“This kind of banter back and forth and this kind of material for the papers and otherwise will slow it down, if not stop it completely,” he said.

Payne said the group of people who petitioned to repeal the city budget formed the People’s Council a few days ago. That council will be ready next year to “protect the residents,” according to Payne.

“It will demand you, councilors, listen to your constituents, not the department heads you work for,” he said. “The People’s Council has no conflict. We don’t receive paychecks, health care or retirement from city departments.”

Payne, Maheux and others this past summer complained that some councilors had a conflict of interest because they have spouses or significant others working for the city and schools and should not be making financial decisions for departments they work for.

Mayor Nick Isgro said Tuesday afternoon that he does not think there is anything wrong with Laramee’s discussing the budget in the Parent Press, but the way he did it was “unfortunate.” It was published after the budget was approved and the rancor of the budget process had been resolved and there was a mutual understanding that schools do spend less per pupil than surrounding communities, Isgro said.

To use comments people made online and in social media to say Waterville residents were making uneducated comments “was a really poor decision — I think it was insulting to the people,” Isgro said.

“I hope that people can air their grievances and we can move forward, though, because we’re going to have another tough year and we have to work together,” Isgro said. “Hopefully, some of this inflammatory rhetoric like what was said can be put aside.”

He said Laramee’s final comments in the article that residents should be talking about how to replenish the money depleted from the budget shows he already has chosen a side in the budget debate, not that people should work together to mutually solve problems by, for instance, discussing how schools are structured and how they could regionalize and share resources.

Mayheux said at the council meeting that a firestorm was created when Laramee “injected himself into the ongoing tax revolt by presenting a one-sided and misleading article” advocating for more money for schools.

He also said “divisiveness and defamation should never be propagated from the principal’s office nor tolerated by the school board. His inflammatory and inaccurate rhetoric has further discredited the principal’s office, during a time when we’re still recovering from the high school’s destructive scandal that divided our school and community.”

He was referring to the firing last year of then-high school principal Don Reiter for allegedly asking a student for sex. Both Maheux and Payne said at the council meeting that Laramee lives in Winslow, where the tax rate is $15.75 per $1,000 worth of valuation, whereas Waterville’s is $22.80. Hardworking people pay Laramee’s salary, including those on fixed incomes, Payne said.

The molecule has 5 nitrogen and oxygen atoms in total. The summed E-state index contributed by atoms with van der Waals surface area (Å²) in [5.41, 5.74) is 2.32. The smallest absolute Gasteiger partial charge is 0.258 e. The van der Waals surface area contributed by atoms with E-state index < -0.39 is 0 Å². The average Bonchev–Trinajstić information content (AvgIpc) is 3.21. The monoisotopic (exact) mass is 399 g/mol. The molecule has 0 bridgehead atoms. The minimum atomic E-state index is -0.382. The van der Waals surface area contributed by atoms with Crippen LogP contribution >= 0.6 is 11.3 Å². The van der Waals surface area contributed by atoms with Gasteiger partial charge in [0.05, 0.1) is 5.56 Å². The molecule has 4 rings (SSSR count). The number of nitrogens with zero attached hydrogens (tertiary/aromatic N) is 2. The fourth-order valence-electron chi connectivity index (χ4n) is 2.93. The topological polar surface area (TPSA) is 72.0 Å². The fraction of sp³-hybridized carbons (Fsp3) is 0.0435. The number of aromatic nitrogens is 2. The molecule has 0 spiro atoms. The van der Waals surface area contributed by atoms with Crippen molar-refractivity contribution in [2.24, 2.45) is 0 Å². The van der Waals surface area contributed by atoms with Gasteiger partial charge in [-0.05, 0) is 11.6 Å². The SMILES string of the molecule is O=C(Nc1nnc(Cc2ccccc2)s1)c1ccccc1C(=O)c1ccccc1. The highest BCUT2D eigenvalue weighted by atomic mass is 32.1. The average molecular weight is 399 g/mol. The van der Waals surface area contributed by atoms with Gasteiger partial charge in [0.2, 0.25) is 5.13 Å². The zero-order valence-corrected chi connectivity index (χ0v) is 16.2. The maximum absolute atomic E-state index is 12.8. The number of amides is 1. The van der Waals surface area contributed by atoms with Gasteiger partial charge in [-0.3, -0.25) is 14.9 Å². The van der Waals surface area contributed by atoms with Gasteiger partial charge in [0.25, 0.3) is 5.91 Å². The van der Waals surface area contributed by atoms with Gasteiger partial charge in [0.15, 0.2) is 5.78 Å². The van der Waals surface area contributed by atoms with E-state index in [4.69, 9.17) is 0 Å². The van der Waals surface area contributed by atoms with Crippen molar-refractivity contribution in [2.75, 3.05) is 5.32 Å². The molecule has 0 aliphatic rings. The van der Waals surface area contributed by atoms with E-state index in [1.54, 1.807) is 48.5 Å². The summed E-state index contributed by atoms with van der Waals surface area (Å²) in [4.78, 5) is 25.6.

Maheux also criticized Laramee’s comment that people should be talking about replenishing cuts made to budgets, asking aloud if Laramee was proposing property tax increases.

“Perhaps he should walk the wards to see if the residents will accept a mill rate upwards of $25 or more,” Maheux said. “Increasing the mill rate will be devastating to our residents, especially our lower-income students, which will fill the city and whose parents do not qualify for aid.”

He also said residents had no voice in the Parent Press article and students were not taught about the crippling effect of a high tax rate.

“It’s time to get your departmental heads under control and to stop using the school newspaper to inflame and divide our community,” Maheux said.

But Scott Jones, a parent who earlier had announced that donors who gave nearly $400,000 to the high school auditorium renovation project will be thanked at an event Dec. 6, said certain people get up at council meetings and they speak and do not listen.

“There are two sides to every story, but it has to be a two-way street,” Jones said. “I don’t know what the answer is to the budget situation, but to sit there and berate the same point does not bring the community together.”

Jones said Laramee has been great to his family and he was not going to sit there and listen to people besmirch him. He said that while he agrees the tax rate is high, working on it together requires and open mind and a civil dialogue.

At that, Payne said, “If you don’t like it, move to Russia.”

Meanwhile, resident Chris Rancourt said the city is not just for rich people, but also poor people. When he began to talk about name-calling and negative posting on social media, Isgro rapped the gavel on the table and shut Rancourt down.

“We’re not going to have these personal attacks here,” Isgro said.

Rancourt asked: “What would our mill rate be if us idiots didn’t come here and talk?” he asked.

Isgro said no one had called him an idiot.

Councilor Dana Bushee, D-Ward 6, then changed the subject and noted that Councilor Jackie Dupont, D-Ward 7, was to have a baby soon.

“I just wanted to, in case she’s not here at the next meeting, to wish her well and her husband, Zack,” Bushee said.

Amy Calder — 861-9247

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Twitter: @AmyCalder17